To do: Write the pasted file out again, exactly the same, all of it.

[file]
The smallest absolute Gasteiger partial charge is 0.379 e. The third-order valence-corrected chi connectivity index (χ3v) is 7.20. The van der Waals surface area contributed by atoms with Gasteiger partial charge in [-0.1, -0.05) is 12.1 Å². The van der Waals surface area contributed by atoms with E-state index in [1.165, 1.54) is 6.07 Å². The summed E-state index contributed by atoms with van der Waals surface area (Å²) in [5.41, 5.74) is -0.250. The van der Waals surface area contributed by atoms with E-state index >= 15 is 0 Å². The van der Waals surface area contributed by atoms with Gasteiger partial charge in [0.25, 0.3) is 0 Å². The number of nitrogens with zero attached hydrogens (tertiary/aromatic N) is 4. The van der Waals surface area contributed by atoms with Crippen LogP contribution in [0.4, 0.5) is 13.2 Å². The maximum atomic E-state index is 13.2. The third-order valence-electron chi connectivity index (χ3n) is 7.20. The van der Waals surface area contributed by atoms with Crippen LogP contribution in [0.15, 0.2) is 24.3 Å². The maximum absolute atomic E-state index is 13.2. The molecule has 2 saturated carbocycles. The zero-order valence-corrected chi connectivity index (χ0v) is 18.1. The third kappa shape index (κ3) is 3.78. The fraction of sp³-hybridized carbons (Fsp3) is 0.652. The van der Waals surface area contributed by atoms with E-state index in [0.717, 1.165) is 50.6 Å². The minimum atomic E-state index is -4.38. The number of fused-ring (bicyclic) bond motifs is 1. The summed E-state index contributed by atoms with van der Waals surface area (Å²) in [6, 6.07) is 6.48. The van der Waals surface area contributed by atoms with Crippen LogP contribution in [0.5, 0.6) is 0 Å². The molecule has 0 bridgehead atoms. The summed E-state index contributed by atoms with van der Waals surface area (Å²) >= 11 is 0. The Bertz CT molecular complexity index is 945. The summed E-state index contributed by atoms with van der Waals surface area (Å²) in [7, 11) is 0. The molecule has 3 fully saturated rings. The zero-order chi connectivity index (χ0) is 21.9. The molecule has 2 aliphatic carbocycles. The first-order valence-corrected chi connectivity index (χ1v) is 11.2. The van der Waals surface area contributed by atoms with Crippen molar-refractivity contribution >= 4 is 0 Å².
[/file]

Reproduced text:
The smallest absolute Gasteiger partial charge is 0.379 e. The third-order valence-corrected chi connectivity index (χ3v) is 7.20. The van der Waals surface area contributed by atoms with Gasteiger partial charge in [-0.1, -0.05) is 12.1 Å². The van der Waals surface area contributed by atoms with E-state index in [1.165, 1.54) is 6.07 Å². The summed E-state index contributed by atoms with van der Waals surface area (Å²) in [5.41, 5.74) is -0.250. The van der Waals surface area contributed by atoms with E-state index >= 15 is 0 Å². The van der Waals surface area contributed by atoms with Gasteiger partial charge in [0.25, 0.3) is 0 Å². The number of nitrogens with zero attached hydrogens (tertiary/aromatic N) is 4. The van der Waals surface area contributed by atoms with Crippen LogP contribution in [0.4, 0.5) is 13.2 Å². The maximum atomic E-state index is 13.2. The third-order valence-electron chi connectivity index (χ3n) is 7.20. The van der Waals surface area contributed by atoms with Crippen LogP contribution in [0.15, 0.2) is 24.3 Å². The maximum absolute atomic E-state index is 13.2. The molecule has 2 saturated carbocycles. The zero-order valence-corrected chi connectivity index (χ0v) is 18.1. The third kappa shape index (κ3) is 3.78. The fraction of sp³-hybridized carbons (Fsp3) is 0.652. The van der Waals surface area contributed by atoms with E-state index in [0.717, 1.165) is 50.6 Å². The minimum atomic E-state index is -4.38. The number of fused-ring (bicyclic) bond motifs is 1. The summed E-state index contributed by atoms with van der Waals surface area (Å²) in [6, 6.07) is 6.48. The van der Waals surface area contributed by atoms with Crippen LogP contribution in [0.5, 0.6) is 0 Å². The molecule has 0 bridgehead atoms. The summed E-state index contributed by atoms with van der Waals surface area (Å²) >= 11 is 0. The Bertz CT molecular complexity index is 945. The summed E-state index contributed by atoms with van der Waals surface area (Å²) in [7, 11) is 0. The molecule has 3 fully saturated rings. The zero-order chi connectivity index (χ0) is 21.9. The molecule has 2 aliphatic carbocycles. The first-order valence-corrected chi connectivity index (χ1v) is 11.2. The van der Waals surface area contributed by atoms with Crippen molar-refractivity contribution >= 4 is 0 Å².